Every ’80s kid dreamed of making their own video game as they slammed on buttons and jabbed at D-pads. Most of us grew up, got jobs, and forgot about those dreams. Not Chase Pettit and Charles Blanchard, though.
The basic mechanics of Drift Stage are pretty clear just from the title, but just to cover the basics, it’s a racing game with a heavy focus on drifting through turns. The more drifting you do through the turns, and keeping your car under control, the better you’ll do in the race. So it’s pretty straightforward, mechanically, but what about how it looks? Ah, that’s where the real joy comes in.
The aesthetics are what really sell this game. First of all, although it’s a full 3D game, the images are gleefully pixelized to better create that sense of 8-bit nostalgia. Secondly, they go all out with the ’80s theme: Everything is splashed in Day-Glo colors, the cars are knock-offs of the most bitchin’ cars of the era, and the score is heavy on the synths and light on the other orchestration. You’d be forgiven for thinking this is an artifact straight from the era itself, not unlike the legendary Hotline Miami.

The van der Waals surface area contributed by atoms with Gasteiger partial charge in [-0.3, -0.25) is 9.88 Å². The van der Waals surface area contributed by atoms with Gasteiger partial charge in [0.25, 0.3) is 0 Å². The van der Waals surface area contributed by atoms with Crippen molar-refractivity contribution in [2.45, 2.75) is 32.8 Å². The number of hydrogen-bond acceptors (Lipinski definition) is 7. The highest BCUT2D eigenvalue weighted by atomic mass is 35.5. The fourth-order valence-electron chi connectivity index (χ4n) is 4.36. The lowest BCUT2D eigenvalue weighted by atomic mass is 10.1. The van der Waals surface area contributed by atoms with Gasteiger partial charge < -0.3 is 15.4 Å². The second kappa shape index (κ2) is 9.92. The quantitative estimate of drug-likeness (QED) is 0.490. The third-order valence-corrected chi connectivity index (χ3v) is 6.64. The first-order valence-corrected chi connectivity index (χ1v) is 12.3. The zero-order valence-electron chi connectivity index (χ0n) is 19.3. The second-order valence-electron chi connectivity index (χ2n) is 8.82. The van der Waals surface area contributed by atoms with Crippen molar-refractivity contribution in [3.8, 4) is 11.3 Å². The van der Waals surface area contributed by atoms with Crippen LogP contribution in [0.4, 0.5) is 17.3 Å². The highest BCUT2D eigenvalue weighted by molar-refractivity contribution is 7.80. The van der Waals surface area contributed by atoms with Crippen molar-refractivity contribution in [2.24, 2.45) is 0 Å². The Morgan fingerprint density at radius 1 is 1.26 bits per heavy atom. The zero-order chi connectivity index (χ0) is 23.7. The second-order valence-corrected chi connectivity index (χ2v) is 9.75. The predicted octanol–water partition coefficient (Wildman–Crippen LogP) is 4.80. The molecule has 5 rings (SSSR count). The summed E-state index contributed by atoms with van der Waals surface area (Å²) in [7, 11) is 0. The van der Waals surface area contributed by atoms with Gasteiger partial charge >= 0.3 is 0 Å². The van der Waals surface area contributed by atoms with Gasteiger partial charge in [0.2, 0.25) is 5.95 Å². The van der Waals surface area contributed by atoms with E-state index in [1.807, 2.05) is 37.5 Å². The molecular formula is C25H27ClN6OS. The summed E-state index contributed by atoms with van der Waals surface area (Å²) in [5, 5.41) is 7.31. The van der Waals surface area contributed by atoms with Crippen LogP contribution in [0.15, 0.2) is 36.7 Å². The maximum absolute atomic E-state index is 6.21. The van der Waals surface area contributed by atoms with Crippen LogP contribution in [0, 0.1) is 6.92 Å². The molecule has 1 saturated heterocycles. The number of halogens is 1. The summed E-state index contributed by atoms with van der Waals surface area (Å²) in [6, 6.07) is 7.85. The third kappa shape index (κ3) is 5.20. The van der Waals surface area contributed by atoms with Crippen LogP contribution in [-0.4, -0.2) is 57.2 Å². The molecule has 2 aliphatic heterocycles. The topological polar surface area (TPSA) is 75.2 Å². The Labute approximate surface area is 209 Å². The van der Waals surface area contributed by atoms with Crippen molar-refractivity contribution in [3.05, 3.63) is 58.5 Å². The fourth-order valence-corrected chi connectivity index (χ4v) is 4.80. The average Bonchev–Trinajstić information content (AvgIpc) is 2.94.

The ’80s Live!
It’s a little inspiring that two guys are taking the time to realize a game like this. Granted, it’s not the most complex of games, but so what? Complexity doesn’t make it boring or fun, and being able to whip around S-curves in a neon wonderland is appealing just on its own merits. All they need to do is include local co-op play and they’ve got a contender for Game People Are Most Likely To Play On The Couch. Now, can you guys add a few Ferraris to the mix?
Dan Seitz is an obsessive nerd living in New England. He lives in the Boston area with a fiancee, a dog, a cat, and far too many objects with processors.